Young people in Britain need something more than a free bus pass – they have been betrayed by inadequate apprenticeship schemes

These courses are so useless that Ofsted described them as inadequate last August

Janet Street-Porter
Friday 13 April 2018 17:59
Comments
Jeremy Corbyn and Sadiq Khan slam Conservative cuts as they launch Labour local elections campaign

Labour has promised free bus passes to people under 25, and why not?

Naturally, the Tories are bleating that this perk is a shameless bid to win the youth vote in advance of the local council elections next month. Jeremy Corbyn claims the £1.4bn cost would be funded from the budget to fix our roads, currently in the worst condition for many years. Labour’s promise also comes ring-fenced with conditions: the passes would only apply to local travel, and on services run by local councils. Not much help to the young who might want to attend college elsewhere or travel in Europe.

Labour’s promises to abolish tuition fees and to write off student debt have proved vote-winners, even if they have not been realistically costed. Theresa May has been reluctantly forced into announcing a year-long review into university and adult education, a sign that the Tories may have to make concessions if they are not to be seen as the “nasty party”.

The latest figures from the Office for National Statistics show that Britain’s 16- to 24-year-olds say they are lonelier than any other generation, lack trust in others and feel isolated. Many Tory voters see their children saddled with huge debts, unable to find anywhere to live, and unable to get a job paying over the minimum wage. All of which is why, in order to treat young people with respect, free bus passes might be a start, but don’t tackle the biggest issue this generation faces: getting the qualifications to secure a decent job.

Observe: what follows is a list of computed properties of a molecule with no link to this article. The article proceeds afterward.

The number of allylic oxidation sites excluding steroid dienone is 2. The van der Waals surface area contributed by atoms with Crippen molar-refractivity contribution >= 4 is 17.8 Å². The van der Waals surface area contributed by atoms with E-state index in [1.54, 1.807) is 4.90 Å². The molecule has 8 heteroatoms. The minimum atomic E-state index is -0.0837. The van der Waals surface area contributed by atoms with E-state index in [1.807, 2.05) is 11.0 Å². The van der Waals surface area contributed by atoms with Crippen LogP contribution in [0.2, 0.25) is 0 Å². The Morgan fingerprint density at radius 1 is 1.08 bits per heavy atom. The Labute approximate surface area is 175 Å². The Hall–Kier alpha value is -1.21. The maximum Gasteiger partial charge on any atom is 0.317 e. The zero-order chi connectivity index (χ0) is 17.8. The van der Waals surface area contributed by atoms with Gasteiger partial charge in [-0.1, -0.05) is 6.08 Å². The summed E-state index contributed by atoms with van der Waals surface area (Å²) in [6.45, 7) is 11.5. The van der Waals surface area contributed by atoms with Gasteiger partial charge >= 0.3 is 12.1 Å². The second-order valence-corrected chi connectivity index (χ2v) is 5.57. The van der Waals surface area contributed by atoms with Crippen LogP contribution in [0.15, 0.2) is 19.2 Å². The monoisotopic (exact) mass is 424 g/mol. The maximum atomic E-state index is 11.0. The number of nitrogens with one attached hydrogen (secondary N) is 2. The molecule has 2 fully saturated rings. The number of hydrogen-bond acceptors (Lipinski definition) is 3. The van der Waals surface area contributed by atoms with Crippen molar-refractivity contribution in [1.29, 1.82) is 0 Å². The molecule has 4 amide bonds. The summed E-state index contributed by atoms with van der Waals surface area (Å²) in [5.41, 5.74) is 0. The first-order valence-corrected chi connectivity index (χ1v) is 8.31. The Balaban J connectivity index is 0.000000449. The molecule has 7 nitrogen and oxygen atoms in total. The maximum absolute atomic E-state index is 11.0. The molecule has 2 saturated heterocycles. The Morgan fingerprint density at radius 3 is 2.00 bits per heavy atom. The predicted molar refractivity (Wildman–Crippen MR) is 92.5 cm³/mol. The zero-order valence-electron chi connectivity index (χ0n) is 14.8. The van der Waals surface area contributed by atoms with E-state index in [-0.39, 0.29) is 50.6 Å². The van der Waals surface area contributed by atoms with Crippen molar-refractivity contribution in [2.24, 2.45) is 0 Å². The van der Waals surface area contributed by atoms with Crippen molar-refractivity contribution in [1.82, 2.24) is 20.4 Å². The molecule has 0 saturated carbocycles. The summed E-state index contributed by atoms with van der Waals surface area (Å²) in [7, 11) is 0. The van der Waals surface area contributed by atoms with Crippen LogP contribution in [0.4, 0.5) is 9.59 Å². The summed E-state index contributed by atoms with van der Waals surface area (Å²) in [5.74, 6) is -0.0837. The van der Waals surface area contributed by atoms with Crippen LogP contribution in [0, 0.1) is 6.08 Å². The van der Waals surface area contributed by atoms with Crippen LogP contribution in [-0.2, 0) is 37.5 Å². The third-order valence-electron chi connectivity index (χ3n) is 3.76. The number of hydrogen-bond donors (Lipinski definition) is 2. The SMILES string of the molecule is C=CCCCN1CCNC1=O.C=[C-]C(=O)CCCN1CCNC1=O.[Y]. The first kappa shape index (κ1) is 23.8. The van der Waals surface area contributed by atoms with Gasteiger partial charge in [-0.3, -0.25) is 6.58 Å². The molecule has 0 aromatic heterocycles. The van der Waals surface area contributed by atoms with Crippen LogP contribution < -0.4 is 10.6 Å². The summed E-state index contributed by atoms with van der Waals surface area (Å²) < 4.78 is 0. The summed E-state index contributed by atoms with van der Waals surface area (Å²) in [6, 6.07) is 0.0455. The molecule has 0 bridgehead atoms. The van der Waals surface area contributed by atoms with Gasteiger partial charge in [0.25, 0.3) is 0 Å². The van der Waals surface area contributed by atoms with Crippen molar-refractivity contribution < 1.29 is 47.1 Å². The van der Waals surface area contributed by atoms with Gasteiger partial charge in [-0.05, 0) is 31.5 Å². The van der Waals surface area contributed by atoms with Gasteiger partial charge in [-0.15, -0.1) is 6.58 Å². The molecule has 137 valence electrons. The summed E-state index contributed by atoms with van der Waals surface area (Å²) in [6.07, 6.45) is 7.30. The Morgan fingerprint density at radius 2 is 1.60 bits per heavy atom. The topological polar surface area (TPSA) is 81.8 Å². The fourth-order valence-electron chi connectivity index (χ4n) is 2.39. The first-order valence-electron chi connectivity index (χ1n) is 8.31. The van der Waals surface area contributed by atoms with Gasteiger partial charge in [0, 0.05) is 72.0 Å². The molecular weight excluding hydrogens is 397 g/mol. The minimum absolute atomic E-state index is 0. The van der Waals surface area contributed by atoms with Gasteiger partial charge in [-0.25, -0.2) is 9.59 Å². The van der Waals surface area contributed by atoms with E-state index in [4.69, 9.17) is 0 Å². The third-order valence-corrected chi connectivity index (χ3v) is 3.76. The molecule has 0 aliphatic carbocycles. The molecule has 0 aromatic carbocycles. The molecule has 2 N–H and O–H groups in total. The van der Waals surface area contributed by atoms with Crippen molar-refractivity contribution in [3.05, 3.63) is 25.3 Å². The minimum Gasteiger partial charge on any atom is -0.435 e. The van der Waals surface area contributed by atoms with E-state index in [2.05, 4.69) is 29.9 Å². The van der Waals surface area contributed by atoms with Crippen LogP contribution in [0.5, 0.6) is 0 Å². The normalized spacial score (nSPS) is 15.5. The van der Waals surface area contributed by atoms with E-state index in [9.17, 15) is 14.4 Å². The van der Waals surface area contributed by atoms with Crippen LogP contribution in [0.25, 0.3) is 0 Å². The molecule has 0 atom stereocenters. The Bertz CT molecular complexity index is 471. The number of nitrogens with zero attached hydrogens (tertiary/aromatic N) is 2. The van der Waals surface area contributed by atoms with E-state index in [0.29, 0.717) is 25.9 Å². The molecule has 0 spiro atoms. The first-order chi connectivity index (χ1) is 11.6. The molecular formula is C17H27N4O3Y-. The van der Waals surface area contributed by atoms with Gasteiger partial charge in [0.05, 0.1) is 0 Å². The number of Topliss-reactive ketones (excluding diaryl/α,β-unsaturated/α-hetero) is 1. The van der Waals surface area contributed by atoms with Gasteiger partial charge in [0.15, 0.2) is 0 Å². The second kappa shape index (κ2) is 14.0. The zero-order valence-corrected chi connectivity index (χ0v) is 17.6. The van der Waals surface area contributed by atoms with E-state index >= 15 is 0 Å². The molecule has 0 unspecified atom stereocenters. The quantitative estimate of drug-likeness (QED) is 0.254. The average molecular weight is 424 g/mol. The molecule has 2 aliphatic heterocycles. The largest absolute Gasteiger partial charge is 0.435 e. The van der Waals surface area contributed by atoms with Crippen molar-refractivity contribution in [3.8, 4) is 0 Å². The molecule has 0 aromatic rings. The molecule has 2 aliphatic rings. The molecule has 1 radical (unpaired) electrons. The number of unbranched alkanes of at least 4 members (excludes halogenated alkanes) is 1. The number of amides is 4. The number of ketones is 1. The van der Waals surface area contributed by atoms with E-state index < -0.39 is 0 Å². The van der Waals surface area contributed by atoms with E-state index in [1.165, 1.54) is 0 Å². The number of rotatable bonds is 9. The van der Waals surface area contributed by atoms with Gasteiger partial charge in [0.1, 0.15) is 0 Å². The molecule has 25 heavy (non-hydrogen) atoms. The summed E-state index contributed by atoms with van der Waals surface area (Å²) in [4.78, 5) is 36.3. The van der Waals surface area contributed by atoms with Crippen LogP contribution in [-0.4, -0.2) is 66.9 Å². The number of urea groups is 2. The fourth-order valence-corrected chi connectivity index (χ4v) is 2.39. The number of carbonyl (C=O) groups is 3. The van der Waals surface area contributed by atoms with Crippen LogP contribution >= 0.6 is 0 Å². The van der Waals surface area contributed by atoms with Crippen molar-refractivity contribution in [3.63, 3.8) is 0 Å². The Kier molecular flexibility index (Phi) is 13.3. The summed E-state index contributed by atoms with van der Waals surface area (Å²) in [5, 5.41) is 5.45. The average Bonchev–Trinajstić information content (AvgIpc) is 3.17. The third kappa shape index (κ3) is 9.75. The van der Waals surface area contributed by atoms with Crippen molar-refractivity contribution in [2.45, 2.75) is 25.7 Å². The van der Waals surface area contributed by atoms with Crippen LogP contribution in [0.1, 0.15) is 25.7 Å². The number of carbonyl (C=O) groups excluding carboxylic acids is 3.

Back in 2013, the Tories attempted to kickstart training for apprentices, recognising that promoting university education was failing a huge number of kids who were not academic. They invested in Learndirect, the UK’s biggest provider of training – and it has been a shocking disaster. Over 17,000 young people took courses in 2016-17 but the pass rate plummeted to under 50 per cent, way below the accepted target of 62 per cent.

These courses are so useless that Ofsted described them as inadequate last August. If Learndirect was a private company, it would have been closed down or gone into receivership, and yet this Government-backed scheme has received over £631m of public money. For four years, it has been allowed to wither and fail, to be replaced by the apprenticeship levy, taxing firms whose salary bill is over £3m a year. That money is held by HMRC, and then employers claim up to 90 per cent of their levy back to fund skilled apprenticeship training schemes.

According to the Open University, £1.39bn has been raised, but only £108m invested back into training. The number of young people signing up for apprenticeships dropped by 59 per cent in the last quarter of 2017. Worse, a large number of the schemes being offered are blatantly misusing the system, according to a report by the Reform centre-right think tank this week.

Theresa May says she wants to see 3 million apprenticeships by 2020, a target which cannot be met, and so we’ll end up letting down young people once again. The construction industry is desperate for over 30,000 skilled workers, so what’s going wrong?

The Government’s apprenticeship levy scheme allows employers to pay workers below the minimum wage while they are learning new skills – but Reform found that companies like KFC and Starbucks were interpreting “skills” extremely loosely. Frying chips and making coffee hardly require sophisticated training, and cleverly rewriting job descriptions so they sound important is another trick. Some trainees only met with an instructor once every four to six weeks – hardly an apprenticeship.